By Scieska Adderley
Nassau Guardian Business Reporter
NASSAU, Bahamas -- Three months after Colombia placed The Bahamas on a blacklist, Financial Services Minister Ryan Pinder confirmed that The Bahamas will now pursue a tax information exchange agreement (TIEA) with the Latin American country and seek ways to avert future blacklistings by countries in the region before they happen.
Financial Services Minister Ryan Pinder
After conducting an “informal poll” among industry stakeholders, Pinder told Guardian Business that the general consensus was to pursue a TIEA.
“So we have Cabinet approval to pursue those negotiations and discussions with Colombia. Likewise, we are going to pursue that with Latin American countries as a whole in a multilateral setting to see if we can work cooperatively to address those situations,” he said.
A TIEA creates an official system for the sharing of tax information between two countries.
Back in October, the Colombian government placed The Bahamas on a list of global tax havens along with 43 other jurisdictions, applying a penalty tax rate of 33 percent on all assets moved into these countries as it seeks to cut back on what its tax authority has estimated is at least $10.6 billion in lost tax revenue annually.
Pinder said there “appears to be a trend” in Latin America, where major economies have started to blacklist international financial centres that do not have a TIEA with them or is “not cooperative” in tax matters.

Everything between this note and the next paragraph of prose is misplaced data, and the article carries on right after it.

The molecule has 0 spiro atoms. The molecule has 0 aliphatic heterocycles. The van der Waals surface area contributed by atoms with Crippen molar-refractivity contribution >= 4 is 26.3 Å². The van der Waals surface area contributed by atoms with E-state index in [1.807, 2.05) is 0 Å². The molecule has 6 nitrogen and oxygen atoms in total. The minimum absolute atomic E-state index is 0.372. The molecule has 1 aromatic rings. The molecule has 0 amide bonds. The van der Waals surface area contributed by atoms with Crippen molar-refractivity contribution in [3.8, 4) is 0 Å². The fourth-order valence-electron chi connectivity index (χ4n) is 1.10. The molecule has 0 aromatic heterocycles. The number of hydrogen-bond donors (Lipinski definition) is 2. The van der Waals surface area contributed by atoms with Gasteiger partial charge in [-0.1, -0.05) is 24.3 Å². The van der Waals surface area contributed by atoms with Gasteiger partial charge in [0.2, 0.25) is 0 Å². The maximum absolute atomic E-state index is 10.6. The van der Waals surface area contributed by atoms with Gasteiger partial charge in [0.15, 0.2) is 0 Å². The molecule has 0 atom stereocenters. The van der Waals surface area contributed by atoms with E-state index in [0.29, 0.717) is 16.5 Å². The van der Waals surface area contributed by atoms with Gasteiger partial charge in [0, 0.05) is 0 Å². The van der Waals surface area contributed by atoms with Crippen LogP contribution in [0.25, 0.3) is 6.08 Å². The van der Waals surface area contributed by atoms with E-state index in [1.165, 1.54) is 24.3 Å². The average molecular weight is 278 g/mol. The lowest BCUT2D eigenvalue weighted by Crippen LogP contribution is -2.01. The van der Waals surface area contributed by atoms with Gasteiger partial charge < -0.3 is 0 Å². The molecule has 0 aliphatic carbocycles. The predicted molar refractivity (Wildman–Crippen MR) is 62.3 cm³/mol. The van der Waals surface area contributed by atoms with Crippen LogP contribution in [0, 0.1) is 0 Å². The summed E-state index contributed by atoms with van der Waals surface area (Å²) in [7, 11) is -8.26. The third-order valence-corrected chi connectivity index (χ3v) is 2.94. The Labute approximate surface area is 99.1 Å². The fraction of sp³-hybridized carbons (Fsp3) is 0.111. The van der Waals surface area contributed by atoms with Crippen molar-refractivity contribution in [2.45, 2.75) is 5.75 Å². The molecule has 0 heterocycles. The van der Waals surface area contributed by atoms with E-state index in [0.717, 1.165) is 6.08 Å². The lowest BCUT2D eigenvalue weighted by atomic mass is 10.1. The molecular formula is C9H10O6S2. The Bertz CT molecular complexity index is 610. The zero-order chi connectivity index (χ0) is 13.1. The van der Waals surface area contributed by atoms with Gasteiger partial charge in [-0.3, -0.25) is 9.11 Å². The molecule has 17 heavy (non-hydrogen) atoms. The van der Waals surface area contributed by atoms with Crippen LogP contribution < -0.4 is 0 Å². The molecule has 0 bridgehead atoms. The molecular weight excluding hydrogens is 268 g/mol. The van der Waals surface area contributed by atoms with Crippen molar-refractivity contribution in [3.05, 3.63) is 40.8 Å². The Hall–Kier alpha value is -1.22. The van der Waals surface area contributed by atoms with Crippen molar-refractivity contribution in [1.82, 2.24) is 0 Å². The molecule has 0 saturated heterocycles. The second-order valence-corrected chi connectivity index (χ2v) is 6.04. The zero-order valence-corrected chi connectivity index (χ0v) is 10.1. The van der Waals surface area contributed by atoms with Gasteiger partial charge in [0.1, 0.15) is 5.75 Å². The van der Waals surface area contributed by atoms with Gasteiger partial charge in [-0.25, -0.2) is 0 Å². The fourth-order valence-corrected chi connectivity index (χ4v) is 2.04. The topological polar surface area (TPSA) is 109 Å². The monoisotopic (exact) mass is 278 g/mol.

“When it comes to Latin America, it’s very sensitive because it goes beyond just tax to the clients, it’s a matter of confidentiality, it’s a matter of public safety, it’s a matter of government information being leaked outside of governments that is used to the personal detriment of families and people. So it’s a very serious issue in Latin America and one that we are looking at very carefully,” the financial minister pointed out.
“Colombia issued a blacklist at the end of October and instead of rushing to negotiate, it was very important for us to understand from the industry what was important to them and their clients.”
Pinder’s latest announcement comes as The Bahamas has identified Latin America as a major new market for its financial services sector, in light of clamp downs on the shifting of citizens’ assets abroad by countries such as the UK, the US, France and others.
“On a greater scale, we also mentioned and discussed with the prime minister and the Cabinet the other day for approval to look at the whole strategy on Latin America, and try to engage multilateral settings such as CELAC (Community of Latin American and Caribbean States) or other multilateral institutions that we share with Latin America, maybe the OAS (Organization of American States), to see if we can find a solution or work together to really reverse this trend of blacklisting by Latin America, given the sensitivities of the clientele, to find a solution that is acceptable to clients, institutions and governments,” he added.
To date, The Bahamas has signed over 28 TIEAs since the Organization for Economic Co-operation and Development (OECD) announced in 2009 that would it add the country to a “grey-list” of nations deemed “non-cooperative” in matters of tax information exchange transparency until such time as the jurisdiction signed a minimum of 12 TIEAs.
Republished with permission of the Nassau Guardian